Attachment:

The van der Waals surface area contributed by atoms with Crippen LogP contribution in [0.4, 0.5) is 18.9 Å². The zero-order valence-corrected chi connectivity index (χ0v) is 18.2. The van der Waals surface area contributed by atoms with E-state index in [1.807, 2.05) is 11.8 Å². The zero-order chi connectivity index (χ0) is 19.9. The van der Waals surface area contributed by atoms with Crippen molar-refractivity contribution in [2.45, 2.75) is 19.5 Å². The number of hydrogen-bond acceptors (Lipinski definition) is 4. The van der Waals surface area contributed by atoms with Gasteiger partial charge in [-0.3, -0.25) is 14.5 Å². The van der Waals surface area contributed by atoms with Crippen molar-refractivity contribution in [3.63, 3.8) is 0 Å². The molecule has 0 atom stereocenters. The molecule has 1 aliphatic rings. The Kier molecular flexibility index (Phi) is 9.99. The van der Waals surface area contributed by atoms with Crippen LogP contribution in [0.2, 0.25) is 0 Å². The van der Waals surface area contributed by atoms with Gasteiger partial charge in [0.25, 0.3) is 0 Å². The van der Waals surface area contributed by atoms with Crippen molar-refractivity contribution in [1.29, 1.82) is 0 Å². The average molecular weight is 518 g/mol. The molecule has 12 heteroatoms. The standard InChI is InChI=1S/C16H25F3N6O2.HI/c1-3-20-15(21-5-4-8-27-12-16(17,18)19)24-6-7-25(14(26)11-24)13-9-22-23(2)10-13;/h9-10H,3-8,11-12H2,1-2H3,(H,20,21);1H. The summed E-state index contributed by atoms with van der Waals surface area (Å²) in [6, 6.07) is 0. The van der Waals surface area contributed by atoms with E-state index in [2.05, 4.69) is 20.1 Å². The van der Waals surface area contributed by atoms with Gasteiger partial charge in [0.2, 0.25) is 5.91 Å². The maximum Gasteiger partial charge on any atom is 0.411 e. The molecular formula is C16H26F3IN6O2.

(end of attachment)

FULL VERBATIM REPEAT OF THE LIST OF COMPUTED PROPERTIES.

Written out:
The van der Waals surface area contributed by atoms with Crippen LogP contribution in [0.4, 0.5) is 18.9 Å². The zero-order valence-corrected chi connectivity index (χ0v) is 18.2. The van der Waals surface area contributed by atoms with E-state index in [1.807, 2.05) is 11.8 Å². The zero-order chi connectivity index (χ0) is 19.9. The van der Waals surface area contributed by atoms with Crippen molar-refractivity contribution in [2.45, 2.75) is 19.5 Å². The number of hydrogen-bond acceptors (Lipinski definition) is 4. The van der Waals surface area contributed by atoms with Gasteiger partial charge in [-0.3, -0.25) is 14.5 Å². The van der Waals surface area contributed by atoms with Crippen molar-refractivity contribution in [3.63, 3.8) is 0 Å². The molecule has 0 atom stereocenters. The molecule has 1 aliphatic rings. The Kier molecular flexibility index (Phi) is 9.99. The van der Waals surface area contributed by atoms with Crippen LogP contribution in [0.2, 0.25) is 0 Å². The van der Waals surface area contributed by atoms with Gasteiger partial charge in [0.25, 0.3) is 0 Å². The van der Waals surface area contributed by atoms with Crippen molar-refractivity contribution in [1.29, 1.82) is 0 Å². The average molecular weight is 518 g/mol. The molecule has 12 heteroatoms. The standard InChI is InChI=1S/C16H25F3N6O2.HI/c1-3-20-15(21-5-4-8-27-12-16(17,18)19)24-6-7-25(14(26)11-24)13-9-22-23(2)10-13;/h9-10H,3-8,11-12H2,1-2H3,(H,20,21);1H. The summed E-state index contributed by atoms with van der Waals surface area (Å²) in [6, 6.07) is 0. The van der Waals surface area contributed by atoms with E-state index in [2.05, 4.69) is 20.1 Å². The van der Waals surface area contributed by atoms with Gasteiger partial charge in [0.2, 0.25) is 5.91 Å². The maximum Gasteiger partial charge on any atom is 0.411 e. The molecular formula is C16H26F3IN6O2.